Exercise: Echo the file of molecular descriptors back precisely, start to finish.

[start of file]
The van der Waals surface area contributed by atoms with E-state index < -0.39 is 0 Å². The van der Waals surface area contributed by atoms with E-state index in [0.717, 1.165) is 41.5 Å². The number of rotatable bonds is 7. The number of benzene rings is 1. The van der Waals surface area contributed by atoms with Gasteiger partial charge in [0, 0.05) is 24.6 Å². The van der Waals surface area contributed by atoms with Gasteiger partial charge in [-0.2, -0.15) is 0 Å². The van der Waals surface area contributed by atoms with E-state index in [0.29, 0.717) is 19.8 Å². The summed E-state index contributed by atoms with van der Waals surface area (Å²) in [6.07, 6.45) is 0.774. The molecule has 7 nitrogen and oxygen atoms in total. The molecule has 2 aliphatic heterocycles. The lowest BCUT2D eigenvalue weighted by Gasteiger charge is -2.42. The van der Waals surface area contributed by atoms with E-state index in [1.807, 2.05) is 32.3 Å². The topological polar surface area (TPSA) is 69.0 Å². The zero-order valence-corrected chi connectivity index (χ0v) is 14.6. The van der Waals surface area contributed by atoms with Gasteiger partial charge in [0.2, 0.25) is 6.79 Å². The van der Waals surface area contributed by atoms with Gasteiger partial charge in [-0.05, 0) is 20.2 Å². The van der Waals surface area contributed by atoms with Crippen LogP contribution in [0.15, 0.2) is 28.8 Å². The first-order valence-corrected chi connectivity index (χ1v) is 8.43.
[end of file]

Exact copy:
The van der Waals surface area contributed by atoms with E-state index < -0.39 is 0 Å². The van der Waals surface area contributed by atoms with E-state index in [0.717, 1.165) is 41.5 Å². The number of rotatable bonds is 7. The number of benzene rings is 1. The van der Waals surface area contributed by atoms with Gasteiger partial charge in [0, 0.05) is 24.6 Å². The van der Waals surface area contributed by atoms with Gasteiger partial charge in [-0.2, -0.15) is 0 Å². The van der Waals surface area contributed by atoms with E-state index in [0.29, 0.717) is 19.8 Å². The summed E-state index contributed by atoms with van der Waals surface area (Å²) in [6.07, 6.45) is 0.774. The molecule has 7 nitrogen and oxygen atoms in total. The molecule has 2 aliphatic heterocycles. The lowest BCUT2D eigenvalue weighted by Gasteiger charge is -2.42. The van der Waals surface area contributed by atoms with E-state index in [1.807, 2.05) is 32.3 Å². The topological polar surface area (TPSA) is 69.0 Å². The zero-order valence-corrected chi connectivity index (χ0v) is 14.6. The van der Waals surface area contributed by atoms with Gasteiger partial charge in [0.2, 0.25) is 6.79 Å². The van der Waals surface area contributed by atoms with Gasteiger partial charge in [-0.05, 0) is 20.2 Å². The van der Waals surface area contributed by atoms with Crippen LogP contribution in [0.15, 0.2) is 28.8 Å². The first-order valence-corrected chi connectivity index (χ1v) is 8.43.